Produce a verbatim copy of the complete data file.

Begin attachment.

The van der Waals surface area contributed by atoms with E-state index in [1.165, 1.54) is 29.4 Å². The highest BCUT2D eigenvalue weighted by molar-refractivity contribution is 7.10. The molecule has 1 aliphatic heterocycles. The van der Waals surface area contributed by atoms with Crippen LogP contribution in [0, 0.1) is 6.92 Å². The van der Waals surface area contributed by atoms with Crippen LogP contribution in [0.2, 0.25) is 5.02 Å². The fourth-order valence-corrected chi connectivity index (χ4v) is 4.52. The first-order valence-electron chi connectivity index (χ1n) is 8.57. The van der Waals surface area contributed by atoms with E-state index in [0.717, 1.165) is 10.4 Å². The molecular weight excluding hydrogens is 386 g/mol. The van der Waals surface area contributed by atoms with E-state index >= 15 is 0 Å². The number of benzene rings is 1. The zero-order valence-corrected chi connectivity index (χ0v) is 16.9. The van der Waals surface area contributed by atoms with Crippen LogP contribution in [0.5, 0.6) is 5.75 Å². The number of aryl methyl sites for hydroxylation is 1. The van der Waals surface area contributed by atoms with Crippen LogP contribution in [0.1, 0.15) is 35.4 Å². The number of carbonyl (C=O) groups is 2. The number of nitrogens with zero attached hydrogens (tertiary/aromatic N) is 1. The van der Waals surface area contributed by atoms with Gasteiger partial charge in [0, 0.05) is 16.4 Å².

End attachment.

The van der Waals surface area contributed by atoms with E-state index in [1.165, 1.54) is 29.4 Å². The highest BCUT2D eigenvalue weighted by molar-refractivity contribution is 7.10. The molecule has 1 aliphatic heterocycles. The van der Waals surface area contributed by atoms with Crippen LogP contribution in [0, 0.1) is 6.92 Å². The van der Waals surface area contributed by atoms with Crippen LogP contribution in [0.2, 0.25) is 5.02 Å². The fourth-order valence-corrected chi connectivity index (χ4v) is 4.52. The first-order valence-electron chi connectivity index (χ1n) is 8.57. The van der Waals surface area contributed by atoms with E-state index in [0.717, 1.165) is 10.4 Å². The molecular weight excluding hydrogens is 386 g/mol. The van der Waals surface area contributed by atoms with E-state index >= 15 is 0 Å². The number of benzene rings is 1. The zero-order valence-corrected chi connectivity index (χ0v) is 16.9. The van der Waals surface area contributed by atoms with Crippen LogP contribution in [0.5, 0.6) is 5.75 Å². The number of aryl methyl sites for hydroxylation is 1. The van der Waals surface area contributed by atoms with Crippen LogP contribution in [0.1, 0.15) is 35.4 Å². The number of carbonyl (C=O) groups is 2. The number of nitrogens with zero attached hydrogens (tertiary/aromatic N) is 1. The van der Waals surface area contributed by atoms with Gasteiger partial charge in [0, 0.05) is 16.4 Å².